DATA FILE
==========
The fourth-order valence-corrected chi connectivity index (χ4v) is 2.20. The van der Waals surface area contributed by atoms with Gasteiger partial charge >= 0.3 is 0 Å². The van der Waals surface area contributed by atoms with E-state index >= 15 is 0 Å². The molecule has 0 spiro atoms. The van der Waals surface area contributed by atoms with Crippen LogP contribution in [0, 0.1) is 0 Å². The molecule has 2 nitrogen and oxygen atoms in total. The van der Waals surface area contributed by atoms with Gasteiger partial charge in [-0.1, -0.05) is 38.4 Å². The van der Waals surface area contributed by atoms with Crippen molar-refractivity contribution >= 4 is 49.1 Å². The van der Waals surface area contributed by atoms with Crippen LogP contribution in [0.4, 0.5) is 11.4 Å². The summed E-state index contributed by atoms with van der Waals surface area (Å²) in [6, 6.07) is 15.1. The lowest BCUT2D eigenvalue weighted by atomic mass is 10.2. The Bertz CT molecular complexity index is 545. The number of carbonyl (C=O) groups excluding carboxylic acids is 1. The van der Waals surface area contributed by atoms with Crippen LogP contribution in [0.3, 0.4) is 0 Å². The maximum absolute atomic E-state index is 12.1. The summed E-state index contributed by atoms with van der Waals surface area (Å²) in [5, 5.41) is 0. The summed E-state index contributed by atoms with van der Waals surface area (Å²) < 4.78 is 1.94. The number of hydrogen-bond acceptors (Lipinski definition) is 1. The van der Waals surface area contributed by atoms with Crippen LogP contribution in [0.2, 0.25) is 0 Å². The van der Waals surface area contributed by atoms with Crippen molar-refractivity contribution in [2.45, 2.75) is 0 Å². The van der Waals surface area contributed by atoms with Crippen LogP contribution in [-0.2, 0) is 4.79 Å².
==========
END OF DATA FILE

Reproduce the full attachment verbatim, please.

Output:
The fourth-order valence-corrected chi connectivity index (χ4v) is 2.20. The van der Waals surface area contributed by atoms with Gasteiger partial charge >= 0.3 is 0 Å². The van der Waals surface area contributed by atoms with E-state index >= 15 is 0 Å². The molecule has 0 spiro atoms. The van der Waals surface area contributed by atoms with Crippen LogP contribution in [0, 0.1) is 0 Å². The molecule has 2 nitrogen and oxygen atoms in total. The van der Waals surface area contributed by atoms with Gasteiger partial charge in [-0.1, -0.05) is 38.4 Å². The van der Waals surface area contributed by atoms with Crippen molar-refractivity contribution >= 4 is 49.1 Å². The van der Waals surface area contributed by atoms with Crippen LogP contribution in [0.4, 0.5) is 11.4 Å². The summed E-state index contributed by atoms with van der Waals surface area (Å²) in [6, 6.07) is 15.1. The lowest BCUT2D eigenvalue weighted by atomic mass is 10.2. The Bertz CT molecular complexity index is 545. The number of carbonyl (C=O) groups excluding carboxylic acids is 1. The van der Waals surface area contributed by atoms with Crippen LogP contribution in [0.3, 0.4) is 0 Å². The maximum absolute atomic E-state index is 12.1. The summed E-state index contributed by atoms with van der Waals surface area (Å²) in [5, 5.41) is 0. The summed E-state index contributed by atoms with van der Waals surface area (Å²) < 4.78 is 1.94. The number of hydrogen-bond acceptors (Lipinski definition) is 1. The van der Waals surface area contributed by atoms with Crippen LogP contribution in [0.2, 0.25) is 0 Å². The van der Waals surface area contributed by atoms with Crippen molar-refractivity contribution in [2.45, 2.75) is 0 Å². The van der Waals surface area contributed by atoms with Crippen LogP contribution in [-0.2, 0) is 4.79 Å².